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Dive industry mourns tech pioneer Bret Gilliam

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Bret Gilliam
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The global diving industry is mourning the loss of technical diving pioneer Bret Gilliam, who died yesterday (8 October) aged 72. Earlier this year he had suffered a significant stroke that led to a form of vascular dementia, and he had sadly not been well for some time.

Gilliam is perhaps most famous for being one of the co-founders of training agency Technical Diving International (TDI), but he also had a hand in many other dive-related businesses, most notably Uwatec and G2 Publishing, which produced Fathoms magazine.

Bret Gilliam was born in February 1951 at the United States Naval Academy in Annapolis, Maryland, and had two siblings (tragically, his younger brother Chris was murdered aged 16 at a concert in Puerto Rico in 1972).

He started dive training in 1959 with the YMCA, while his family were stationed at Naval Air Station Key West.

In 1971, Gilliam became a diving supervisor for Vocaline Air Sea Technology, and during his stint with them he developed their nitrox and decompression procedures, as well as nurturing an interest in underwater photography.

He was applauded for heroism by the US Virgin Islands' Governor in 1972 after going to the aid of his dive buddy Rod Temple, who was attacked and killed by oceanic whitetip sharks off St Croix. Gilliam ended up having to do an out-of-air ascent from great depth after the abortive rescue attempt, and had to be evacuated to Puerto Rico for treatment for DCI.

1972 also saw the creation of his consulting company Ocean Tech. The year after, he founded dive resort VI Divers Ltd in St Croix, and as well as catering for recreational divers and scientific dive teams, he also set up a division for filming and studio support, which saw him involved in films and documentaries including The Deep, and Abyss, National Geographic and Discovery Channel.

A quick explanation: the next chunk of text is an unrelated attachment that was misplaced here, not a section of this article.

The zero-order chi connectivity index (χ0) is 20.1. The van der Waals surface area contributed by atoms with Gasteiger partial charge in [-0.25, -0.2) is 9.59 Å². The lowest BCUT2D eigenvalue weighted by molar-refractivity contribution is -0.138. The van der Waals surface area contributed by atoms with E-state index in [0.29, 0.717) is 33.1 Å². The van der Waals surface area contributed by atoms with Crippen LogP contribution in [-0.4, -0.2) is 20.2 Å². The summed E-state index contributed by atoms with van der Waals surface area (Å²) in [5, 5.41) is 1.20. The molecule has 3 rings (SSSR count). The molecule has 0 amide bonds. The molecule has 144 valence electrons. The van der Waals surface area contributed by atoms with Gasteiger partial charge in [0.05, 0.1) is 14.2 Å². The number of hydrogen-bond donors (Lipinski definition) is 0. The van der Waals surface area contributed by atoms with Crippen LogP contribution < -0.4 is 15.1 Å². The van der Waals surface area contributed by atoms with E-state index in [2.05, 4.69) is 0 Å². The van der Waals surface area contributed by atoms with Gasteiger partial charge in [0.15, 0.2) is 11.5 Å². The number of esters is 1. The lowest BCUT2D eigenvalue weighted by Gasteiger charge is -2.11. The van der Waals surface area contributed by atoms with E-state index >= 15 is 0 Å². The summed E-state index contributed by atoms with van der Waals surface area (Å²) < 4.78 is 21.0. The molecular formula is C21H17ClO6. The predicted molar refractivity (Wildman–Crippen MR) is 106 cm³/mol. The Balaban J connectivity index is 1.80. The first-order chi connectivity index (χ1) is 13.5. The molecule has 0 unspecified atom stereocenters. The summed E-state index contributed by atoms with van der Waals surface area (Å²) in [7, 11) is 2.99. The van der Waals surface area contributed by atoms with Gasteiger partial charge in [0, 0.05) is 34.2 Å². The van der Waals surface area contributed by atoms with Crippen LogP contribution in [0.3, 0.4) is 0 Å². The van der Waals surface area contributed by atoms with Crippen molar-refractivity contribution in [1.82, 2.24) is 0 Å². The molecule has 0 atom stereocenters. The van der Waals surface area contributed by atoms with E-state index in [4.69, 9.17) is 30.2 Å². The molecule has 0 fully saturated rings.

In 1977 he founded AMF Yacht Charters Ltd, specialising in providing luxury vessels up to 115 metres in length.

Both AMF Yacht Charters and VI Divers Ltd were sold in 1985, and then in 1988, Gilliam set up Ocean Quest International, which became the world's largest sport diving operation before he sold up in 1990.

In 1991, he joined the late-Tom Mount, Billy Deans and Dick Rutkowski on the board of directors for International Association of Nitrox and Technical Divers (IANTD), before joining Mitch Skaggs and Tanya Burnett in 1994 to form the training agency Technical Diving International (TDI).

Gilliam took over as president and CEO of Uwatec USA in 1996, and was instrumental in assisting Uwatec's founder and owner Heinz Ruchti with the sale of the company to Johnson Outdoors the following year for nearly $50 million.

He was also the author, or co-author, of more than 70 books, and had produced over 1,500 magazine articles.

He received innumerable awards over the years, including a NOGI for sports/education in 2012, and Legend of the Sea at Beneath the Sea for nine years in a row from 2005-2013.

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Forrest Packebush
Forrest Packebush
8 months ago

Bret you will be missed and never forgotten. Many of the things I learned from you are still shared each day with newer tech divers in which I teach and mentor. Your knowledge and friendship will live forever!

Donna Jones
Donna Jones
8 months ago

Bret and Fred co- wrote a very big coffee table book titled; Diving Pioneers and Innovators, a series of in depth interviews that is totally amazing. He will be missed. I took 3 liveaboard trips with him et al over the years, and the most amazing was Cocos Island. Then there was PNG where I got to meet Gretchen and Patti. Solomon Islands, where I had to go another time it was so amazing. So much to say, so much to loose in a great guy! Blowing bubbles for us in the next great unknown.

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Mark Evans
Scuba Diver's Editorial Director Mark Evans has been in the diving industry for nearly 25 years, and has been diving since he was just 12 years old. nearly 40-odd years later and he is still addicted to the underwater world.
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